Brand New Ancients: a Poem for London

We love the dedication of Kae Tempest's Brand New Ancients almost as much as the poem itself. Read it, and an extract, here

The below passage is taken from early on in Brand New Ancients.

Brand New Ancients is dedicated to Camberwell, Lewisham, Brockley, New Cross, Peckham, Brixton, Blackheath, Greenwich, Charlton, Kidbrooke and Deptford, and all the gods from all those places who taught me everything I know.
Kae Tempest

The gods are in the betting shops
the gods are in the caff
the gods are smoking fags out the back
the gods are in the office blocks
the gods are at their desks
the gods are sick of always giving more and getting less
the gods are at the rave –
two pills deep into dancing –
the gods are in the alleyway laughing
the gods are at the doctor’s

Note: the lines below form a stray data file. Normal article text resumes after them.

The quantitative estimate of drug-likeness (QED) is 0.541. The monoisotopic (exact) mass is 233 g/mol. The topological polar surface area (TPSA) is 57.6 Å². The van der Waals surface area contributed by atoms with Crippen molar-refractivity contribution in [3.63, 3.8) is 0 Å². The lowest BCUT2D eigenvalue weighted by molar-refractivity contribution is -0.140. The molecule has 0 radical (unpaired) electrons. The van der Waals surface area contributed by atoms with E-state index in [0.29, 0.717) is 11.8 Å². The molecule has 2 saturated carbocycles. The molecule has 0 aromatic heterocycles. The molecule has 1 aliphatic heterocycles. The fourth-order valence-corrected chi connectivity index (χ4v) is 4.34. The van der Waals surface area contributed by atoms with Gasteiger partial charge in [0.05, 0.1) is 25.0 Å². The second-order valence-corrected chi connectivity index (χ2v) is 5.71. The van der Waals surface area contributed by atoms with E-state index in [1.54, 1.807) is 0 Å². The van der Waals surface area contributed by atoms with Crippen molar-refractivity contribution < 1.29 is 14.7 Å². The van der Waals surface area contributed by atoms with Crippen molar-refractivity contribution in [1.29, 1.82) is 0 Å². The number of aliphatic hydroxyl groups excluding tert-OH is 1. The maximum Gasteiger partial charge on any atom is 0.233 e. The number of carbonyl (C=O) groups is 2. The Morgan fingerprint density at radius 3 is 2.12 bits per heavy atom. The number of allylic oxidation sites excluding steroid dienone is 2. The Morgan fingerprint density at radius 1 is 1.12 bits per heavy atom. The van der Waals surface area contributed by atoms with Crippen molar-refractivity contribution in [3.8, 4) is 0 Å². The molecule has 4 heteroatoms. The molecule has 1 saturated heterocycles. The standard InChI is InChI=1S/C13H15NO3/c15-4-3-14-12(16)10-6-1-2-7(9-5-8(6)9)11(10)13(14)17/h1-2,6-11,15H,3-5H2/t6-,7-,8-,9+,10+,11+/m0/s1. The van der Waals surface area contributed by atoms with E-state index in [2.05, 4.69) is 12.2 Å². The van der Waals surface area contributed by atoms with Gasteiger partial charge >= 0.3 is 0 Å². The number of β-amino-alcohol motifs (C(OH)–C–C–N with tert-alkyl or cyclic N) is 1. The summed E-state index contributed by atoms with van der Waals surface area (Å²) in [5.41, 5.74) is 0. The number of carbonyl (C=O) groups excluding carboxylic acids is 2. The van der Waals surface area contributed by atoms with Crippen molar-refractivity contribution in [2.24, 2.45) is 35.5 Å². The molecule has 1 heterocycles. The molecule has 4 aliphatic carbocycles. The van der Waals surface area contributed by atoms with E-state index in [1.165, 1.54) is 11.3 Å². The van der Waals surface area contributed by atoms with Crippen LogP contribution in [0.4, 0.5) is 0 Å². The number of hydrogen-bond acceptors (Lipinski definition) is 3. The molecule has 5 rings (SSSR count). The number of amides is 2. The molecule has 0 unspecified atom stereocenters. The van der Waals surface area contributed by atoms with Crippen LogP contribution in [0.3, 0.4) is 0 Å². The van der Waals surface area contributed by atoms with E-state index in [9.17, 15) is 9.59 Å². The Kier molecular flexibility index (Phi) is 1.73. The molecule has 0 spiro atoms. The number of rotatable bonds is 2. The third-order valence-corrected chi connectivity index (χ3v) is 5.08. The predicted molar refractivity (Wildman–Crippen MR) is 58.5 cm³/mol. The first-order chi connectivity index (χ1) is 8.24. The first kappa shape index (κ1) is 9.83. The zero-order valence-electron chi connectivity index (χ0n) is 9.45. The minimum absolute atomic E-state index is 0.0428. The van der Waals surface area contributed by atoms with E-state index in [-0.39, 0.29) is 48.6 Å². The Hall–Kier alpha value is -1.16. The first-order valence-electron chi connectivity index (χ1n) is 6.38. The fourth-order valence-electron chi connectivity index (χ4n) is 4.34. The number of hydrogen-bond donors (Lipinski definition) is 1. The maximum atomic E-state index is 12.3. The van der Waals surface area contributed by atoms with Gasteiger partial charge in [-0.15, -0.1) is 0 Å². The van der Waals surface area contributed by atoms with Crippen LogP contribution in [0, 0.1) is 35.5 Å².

they need a little something for the stress
the gods are in the toilets having unprotected sex
the gods are in the supermarket
the gods are walking home,
the gods can’t stop checking Facebook on their phones
the gods are in a traffic jam
the gods are on the train
the gods are watching adverts
the gods are not to blame –
they are working for the council
now they’re on the dole
now they’re getting drunk pissing their wages down a hole
the gods are in their gardens
with their decking and their plants
the gods are in the classrooms
the poor things don’t stand a chance
they are trying to tell the truth
but the truth is hard to say
the gods are born, they live a while
and then they pass away.

Brand New Ancients

by Kae Tempest

Book cover for Brand New Ancients

Winner of the Ted Hughes Prize for innovation in poetry, Kae Tempest's Brand New Ancients plays with mythology to tell the story of young people in modern times as their lives spiral out of control.

Brand New Ancients is the tale of two families and their intertwining lives, set against the background of the city and braided with classical myth. Here, Tempest shows how the old myths still live on in our everyday acts of violence, bravery, sacrifice and love – and that our lives make tales no less dramatic and powerful than those of the old gods.